Shares of Dollar General (NYSE:DG) surged last month, gaining 12%, according to data from S&P Global Market Intelligence. The stock rose alongside the market during the post-election rally. As you can see from the chart below, much of the gains came in the days following President-elect Donald Trump's victory.
It was surprising to see the dollar-store chain as a big winner after the election as peers like Wal-Mart and Dollar Tree did not reap the same gains. Still, retail stocks in general rose as investors hoped a Trump administration would spur consumer spending and implement business-friendly policies like keeping the minimum wage low and reducing requirements for healthcare spending.
Later in the month, Dollar General shares jumped 3.3% after a Texas judge blocked President Barack Obama's changes to make more workers eligible for overtime pay.
After the month ended, Dollar General shares slipped 5% as it reported third-quarter earnings on Dec. 1. Comparable sales were down 0.1%, and earnings per share fell from $0.86 to $0.84, though the company said it would have been $0.89 excluding store relocation costs and disaster-related expenses. Sales and profits missed expectations, however, and the company said full-year EPS growth would come in at the low end of its 10%-15% long-term range.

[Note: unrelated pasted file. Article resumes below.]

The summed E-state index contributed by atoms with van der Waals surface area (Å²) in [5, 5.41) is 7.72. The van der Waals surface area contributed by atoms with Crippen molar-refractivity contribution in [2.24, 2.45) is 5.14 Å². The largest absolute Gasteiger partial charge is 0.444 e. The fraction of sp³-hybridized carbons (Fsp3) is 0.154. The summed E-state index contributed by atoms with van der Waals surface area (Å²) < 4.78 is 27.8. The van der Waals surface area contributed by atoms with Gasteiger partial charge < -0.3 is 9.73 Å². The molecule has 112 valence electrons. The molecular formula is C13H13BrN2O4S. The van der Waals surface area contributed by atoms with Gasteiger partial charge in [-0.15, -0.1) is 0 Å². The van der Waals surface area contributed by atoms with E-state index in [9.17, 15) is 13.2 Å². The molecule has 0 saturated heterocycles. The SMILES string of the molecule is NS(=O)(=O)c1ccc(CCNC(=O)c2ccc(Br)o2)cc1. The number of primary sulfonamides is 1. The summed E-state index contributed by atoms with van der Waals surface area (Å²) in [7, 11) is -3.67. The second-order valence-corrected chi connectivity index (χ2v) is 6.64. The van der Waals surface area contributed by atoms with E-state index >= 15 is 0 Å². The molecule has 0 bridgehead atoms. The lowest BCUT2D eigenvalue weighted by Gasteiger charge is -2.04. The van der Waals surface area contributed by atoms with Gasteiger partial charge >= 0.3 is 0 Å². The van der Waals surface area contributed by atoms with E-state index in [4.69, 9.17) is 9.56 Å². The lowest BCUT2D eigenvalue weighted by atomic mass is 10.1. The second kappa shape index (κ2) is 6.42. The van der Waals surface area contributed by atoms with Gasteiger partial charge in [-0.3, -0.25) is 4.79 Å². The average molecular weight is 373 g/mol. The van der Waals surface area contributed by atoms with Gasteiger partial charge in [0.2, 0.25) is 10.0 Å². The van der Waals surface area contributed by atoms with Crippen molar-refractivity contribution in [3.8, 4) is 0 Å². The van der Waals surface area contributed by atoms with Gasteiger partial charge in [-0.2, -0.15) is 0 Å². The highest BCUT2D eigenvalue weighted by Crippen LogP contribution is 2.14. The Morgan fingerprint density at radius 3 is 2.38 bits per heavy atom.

As for the company's prospects under a Trump administration, those seem more uncertain. For a retailer that depends on a low-income customer base, threats to wages and benefits, like food stamps, could hurt the company. And a resurgent Wal-Mart and the growing popularity of e-commerce also threaten Dollar General, which has more than 13,000 stores nationwide and is investing in more stores with 1,000 more expected next year.
Despite the gains in November, with the retail landscape shifting I'd expect more disappointing reports like the one the company posted on Thursday.
Jeremy Bowman has no position in any stocks mentioned. The Motley Fool has no position in any of the stocks mentioned. Try any of our Foolish newsletter services free for 30 days. We Fools may not all hold the same opinions, but we all believe that considering a diverse range of insights makes us better investors. The Motley Fool has a disclosure policy.